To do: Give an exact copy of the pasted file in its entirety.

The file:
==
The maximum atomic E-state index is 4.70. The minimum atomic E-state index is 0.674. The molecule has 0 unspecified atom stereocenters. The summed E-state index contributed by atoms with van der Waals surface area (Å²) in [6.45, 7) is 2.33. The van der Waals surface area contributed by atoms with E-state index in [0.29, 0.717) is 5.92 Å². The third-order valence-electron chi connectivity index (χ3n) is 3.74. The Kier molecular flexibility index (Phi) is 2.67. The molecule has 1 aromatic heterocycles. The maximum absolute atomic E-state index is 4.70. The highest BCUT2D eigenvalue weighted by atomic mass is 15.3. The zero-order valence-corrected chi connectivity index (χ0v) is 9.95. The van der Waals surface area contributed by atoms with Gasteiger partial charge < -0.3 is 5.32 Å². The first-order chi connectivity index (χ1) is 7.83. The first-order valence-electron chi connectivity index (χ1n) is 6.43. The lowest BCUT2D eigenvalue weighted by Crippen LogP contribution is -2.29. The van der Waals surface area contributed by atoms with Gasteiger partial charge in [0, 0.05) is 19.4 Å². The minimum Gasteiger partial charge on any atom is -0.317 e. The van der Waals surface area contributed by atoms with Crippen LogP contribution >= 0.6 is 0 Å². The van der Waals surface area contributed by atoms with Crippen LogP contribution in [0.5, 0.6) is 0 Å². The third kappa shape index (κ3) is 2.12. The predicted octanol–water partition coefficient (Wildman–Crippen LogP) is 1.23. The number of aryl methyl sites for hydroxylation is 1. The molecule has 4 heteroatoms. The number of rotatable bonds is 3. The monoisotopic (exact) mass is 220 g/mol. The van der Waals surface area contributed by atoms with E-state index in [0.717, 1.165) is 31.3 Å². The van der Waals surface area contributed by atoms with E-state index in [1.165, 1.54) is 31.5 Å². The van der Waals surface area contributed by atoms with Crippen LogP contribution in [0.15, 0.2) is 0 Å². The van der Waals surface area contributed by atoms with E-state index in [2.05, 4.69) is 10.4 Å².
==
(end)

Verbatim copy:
The maximum atomic E-state index is 4.70. The minimum atomic E-state index is 0.674. The molecule has 0 unspecified atom stereocenters. The summed E-state index contributed by atoms with van der Waals surface area (Å²) in [6.45, 7) is 2.33. The van der Waals surface area contributed by atoms with E-state index in [0.29, 0.717) is 5.92 Å². The third-order valence-electron chi connectivity index (χ3n) is 3.74. The Kier molecular flexibility index (Phi) is 2.67. The molecule has 1 aromatic heterocycles. The maximum absolute atomic E-state index is 4.70. The highest BCUT2D eigenvalue weighted by atomic mass is 15.3. The zero-order valence-corrected chi connectivity index (χ0v) is 9.95. The van der Waals surface area contributed by atoms with Gasteiger partial charge < -0.3 is 5.32 Å². The first-order chi connectivity index (χ1) is 7.83. The first-order valence-electron chi connectivity index (χ1n) is 6.43. The lowest BCUT2D eigenvalue weighted by Crippen LogP contribution is -2.29. The van der Waals surface area contributed by atoms with Gasteiger partial charge in [0, 0.05) is 19.4 Å². The minimum Gasteiger partial charge on any atom is -0.317 e. The van der Waals surface area contributed by atoms with Crippen LogP contribution >= 0.6 is 0 Å². The van der Waals surface area contributed by atoms with Crippen LogP contribution in [0.5, 0.6) is 0 Å². The third kappa shape index (κ3) is 2.12. The predicted octanol–water partition coefficient (Wildman–Crippen LogP) is 1.23. The number of aryl methyl sites for hydroxylation is 1. The molecule has 4 heteroatoms. The number of rotatable bonds is 3. The monoisotopic (exact) mass is 220 g/mol. The van der Waals surface area contributed by atoms with E-state index in [0.717, 1.165) is 31.3 Å². The van der Waals surface area contributed by atoms with E-state index in [1.165, 1.54) is 31.5 Å². The van der Waals surface area contributed by atoms with Crippen LogP contribution in [0.15, 0.2) is 0 Å². The van der Waals surface area contributed by atoms with E-state index in [2.05, 4.69) is 10.4 Å².